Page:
He linked this to automation and jobs of the future, adding that the skills that robots and automation can’t do — like listening, questioning, understanding, solving complex problems that don’t just rely on logic. Developing talent will be a ‘power skills’ in the workplace of the future. These skills all drive leaders’ behaviour, and referring to them as ‘soft’ skills does them a disservice.
The leader as a Talent Magnet
“High performing leaders create an environment that makes people want to succeed, engage with them and help them to grow. They’re choosing to join the leader of that organisation as well as the organisation. He said that he felt that a digital leader could definitely be a talent magnet for an organisation.”
Re-energising teams, mentorship and inspiring performance to a different level are going to become more and more important for leaders. It isn’t necessarily a new situation, as many people have joined businesses as they believed in leadership throughout time.
Dave said: “There are all sorts of different metrics that can be introduced in this type of approach. These will effectively make leaders and managers have to change their mindset and behave differently. Development of teams is no longer going to be part of someone else’s responsibility, the onus will be on them.”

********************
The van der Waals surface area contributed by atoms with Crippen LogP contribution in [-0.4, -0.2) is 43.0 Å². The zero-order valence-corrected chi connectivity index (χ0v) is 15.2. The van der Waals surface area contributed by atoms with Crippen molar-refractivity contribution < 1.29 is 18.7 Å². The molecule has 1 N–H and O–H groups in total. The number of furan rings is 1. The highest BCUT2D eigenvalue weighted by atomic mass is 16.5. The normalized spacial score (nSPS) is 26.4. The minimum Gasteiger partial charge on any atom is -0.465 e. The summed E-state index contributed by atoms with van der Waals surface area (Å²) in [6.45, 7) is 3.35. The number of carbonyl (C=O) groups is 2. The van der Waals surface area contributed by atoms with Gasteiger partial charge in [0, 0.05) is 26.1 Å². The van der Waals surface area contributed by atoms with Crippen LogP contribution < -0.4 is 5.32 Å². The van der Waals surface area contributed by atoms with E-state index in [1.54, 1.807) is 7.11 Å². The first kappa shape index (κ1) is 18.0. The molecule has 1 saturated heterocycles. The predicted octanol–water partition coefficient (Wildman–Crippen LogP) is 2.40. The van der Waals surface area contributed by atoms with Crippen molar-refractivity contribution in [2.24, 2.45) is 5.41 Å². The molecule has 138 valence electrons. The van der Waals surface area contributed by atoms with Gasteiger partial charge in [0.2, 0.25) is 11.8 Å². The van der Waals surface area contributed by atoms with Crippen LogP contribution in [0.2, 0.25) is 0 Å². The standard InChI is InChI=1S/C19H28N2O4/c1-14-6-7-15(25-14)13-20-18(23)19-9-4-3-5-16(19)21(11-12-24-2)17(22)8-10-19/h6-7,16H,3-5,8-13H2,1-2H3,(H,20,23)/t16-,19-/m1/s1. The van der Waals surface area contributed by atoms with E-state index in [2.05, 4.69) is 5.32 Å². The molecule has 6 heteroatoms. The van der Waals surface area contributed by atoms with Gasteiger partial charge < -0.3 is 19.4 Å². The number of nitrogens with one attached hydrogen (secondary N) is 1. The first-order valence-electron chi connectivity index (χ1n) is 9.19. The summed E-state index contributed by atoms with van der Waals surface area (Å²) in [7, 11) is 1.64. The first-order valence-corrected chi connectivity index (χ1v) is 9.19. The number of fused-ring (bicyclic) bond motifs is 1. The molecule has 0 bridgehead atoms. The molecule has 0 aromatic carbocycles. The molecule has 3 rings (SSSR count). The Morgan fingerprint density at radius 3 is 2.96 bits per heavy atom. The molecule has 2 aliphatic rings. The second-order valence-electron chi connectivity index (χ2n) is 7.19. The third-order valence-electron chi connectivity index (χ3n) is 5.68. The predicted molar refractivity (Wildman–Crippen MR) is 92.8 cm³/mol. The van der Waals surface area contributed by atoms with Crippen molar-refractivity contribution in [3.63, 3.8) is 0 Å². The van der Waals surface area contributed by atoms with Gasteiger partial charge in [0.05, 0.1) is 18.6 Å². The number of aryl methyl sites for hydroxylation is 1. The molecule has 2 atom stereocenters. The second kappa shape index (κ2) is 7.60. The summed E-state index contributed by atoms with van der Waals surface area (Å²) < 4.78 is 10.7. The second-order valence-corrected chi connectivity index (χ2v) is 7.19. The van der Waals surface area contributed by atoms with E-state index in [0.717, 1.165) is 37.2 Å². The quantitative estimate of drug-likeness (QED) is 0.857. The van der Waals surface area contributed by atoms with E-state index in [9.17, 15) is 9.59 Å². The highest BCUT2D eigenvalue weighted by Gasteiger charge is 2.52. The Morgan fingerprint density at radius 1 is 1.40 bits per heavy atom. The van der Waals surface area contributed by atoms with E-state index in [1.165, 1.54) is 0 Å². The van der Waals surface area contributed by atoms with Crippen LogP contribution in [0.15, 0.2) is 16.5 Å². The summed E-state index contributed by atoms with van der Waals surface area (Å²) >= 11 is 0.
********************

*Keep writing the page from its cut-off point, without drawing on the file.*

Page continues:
Amanda raised an earlier point that Dave had made about the fact that going forward authenticity was likely to become a capability. She mentioned that she was interested to hear more about that and how HR teams would need to take this into consideration.
In response to this, Dave acknowledged that employees had leaned on each other in different ways and got to know one another a little more. His interpretation was that this has made people more authentic in themselves, as people understand one another more.
“Leaders also need to start to care and bring that authenticity. Care isn’t necessarily a word that you associate with leadership, but I do think that leaders need to start to show more care at their core.”
They need to show interest in the person as a whole, not just as an employee or as a resource.
Leaders also need to demonstrate more awareness of work-life balance. This has become extremely blurred in the current environment. There can’t just be the expectation that emails will be responded to overnight or that employees are always available. It’s about seeing your employees as people — and that’s a key part of being a talent magnet.